Lawmakers urge stricter management for deliveries

Ke Jiayun
Enhanced management of the city's express and food delivery industries is needed, along with related regulations, Shanghai People's Congress hears.
Ke Jiayun

Local lawmakers are urging stricter management of the city's express and food delivery services to ensure public security as well as deliverymen's safety and rights, according to a proposal submitted to the annual session of the Shanghai People's Congress.

They also propose setting up and improving related regulations.

In the first half of last year, there were 76 serious traffic accidents related to food delivery in which deliverymen were either injured or died, according to the proposal.

Its initiator, Bai Wanqing, a community mediator in Jing'an District and deputy to the SPC, said the booming food delivery market made companies too profit-oriented and put pressure on their deliverymen. Sometimes customers' lack of understanding made this worse — if they complained about late delivery and return the food, the deliveryman may earn nothing and could also be fined by his company. 

"The express services are under the management of local post authorities. But for food delivery, so far there are no related regulations," Bai told Shanghai Daily. She also said some deliverymen even refitted their motorcycles to take heavier loads and go faster, possibly putting themselves and other road users in danger.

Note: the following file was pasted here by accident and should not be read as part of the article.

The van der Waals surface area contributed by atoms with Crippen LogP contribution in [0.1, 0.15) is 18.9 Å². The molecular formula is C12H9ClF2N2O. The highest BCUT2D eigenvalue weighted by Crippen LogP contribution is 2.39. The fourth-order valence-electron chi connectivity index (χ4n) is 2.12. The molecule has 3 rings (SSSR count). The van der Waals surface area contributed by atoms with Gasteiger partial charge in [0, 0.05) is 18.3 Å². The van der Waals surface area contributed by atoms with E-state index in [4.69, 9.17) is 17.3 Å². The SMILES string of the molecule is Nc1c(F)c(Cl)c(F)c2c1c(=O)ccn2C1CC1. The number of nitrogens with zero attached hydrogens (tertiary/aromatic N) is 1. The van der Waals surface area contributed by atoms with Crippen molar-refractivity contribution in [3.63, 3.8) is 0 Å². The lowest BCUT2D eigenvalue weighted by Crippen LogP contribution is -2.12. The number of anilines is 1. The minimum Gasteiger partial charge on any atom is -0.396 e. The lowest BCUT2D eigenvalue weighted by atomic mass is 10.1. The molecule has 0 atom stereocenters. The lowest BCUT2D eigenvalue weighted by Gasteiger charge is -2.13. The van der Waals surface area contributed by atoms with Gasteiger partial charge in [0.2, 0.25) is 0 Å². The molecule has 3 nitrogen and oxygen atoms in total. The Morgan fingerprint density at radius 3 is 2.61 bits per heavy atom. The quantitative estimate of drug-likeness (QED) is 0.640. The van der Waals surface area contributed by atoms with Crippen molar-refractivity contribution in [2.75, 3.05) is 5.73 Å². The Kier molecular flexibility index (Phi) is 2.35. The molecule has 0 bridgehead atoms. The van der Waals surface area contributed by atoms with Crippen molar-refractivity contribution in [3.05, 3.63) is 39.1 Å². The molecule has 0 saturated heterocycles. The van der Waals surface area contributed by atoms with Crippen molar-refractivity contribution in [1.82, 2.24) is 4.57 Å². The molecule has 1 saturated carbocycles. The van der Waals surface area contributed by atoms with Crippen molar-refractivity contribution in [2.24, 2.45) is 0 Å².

"When there's a road accident and someone is injured, deliverymen who bear major responsibility, usually cannot afford compensation," Bai said.

In the proposal she cited two cases. One was a migrant worker in Changning District, surnamed Wen, whose father was seriously injured by a deliveryman. That cost him medical bills of 180,000 yuan (US$28,500), while the deliveryman was only able to pay him 7,000 yuan.

In another case, last year Huaiju Opera artist Liang Weiping suffered a broken leg and massive hemorrhaging after he was hit by a deliveryman. He had to cancel a nine-performance tour of six provinces and cities, sustaining huge losses. 

To prevent this kind of thing happening, the legislators said food delivery companies should  take responsibility for accidents caused by their deliverymen and be subject to punishments that could include being put on a blacklist, detention or even criminal charges.

There should also be regulations to force express or food delivery companies to purchase traffic insurance for their deliverymen and labor authorities should enhance their supervision of the two industries, set rules for management, offer vocational training for deliverymen and punish companies who violate the regulations.

Xu Liping, a deputy with the Huangpu District delegation, said the government, companies and public should work together on the management of delivery services.

“It’s a bit challenging for the food companies to manage their large number of deliverymen because of the high employee turnover, but they do make efforts on that,” said Xu, “I think the government and industry associations should co-regulate the food delivery services with the companies’ improvement and the public’s participation in its supervision.”

She hoped the public could be more tolerant of late deliveries with reasonable causes as well as reporting to related authorities when they find a deliveryman violating traffic rules.

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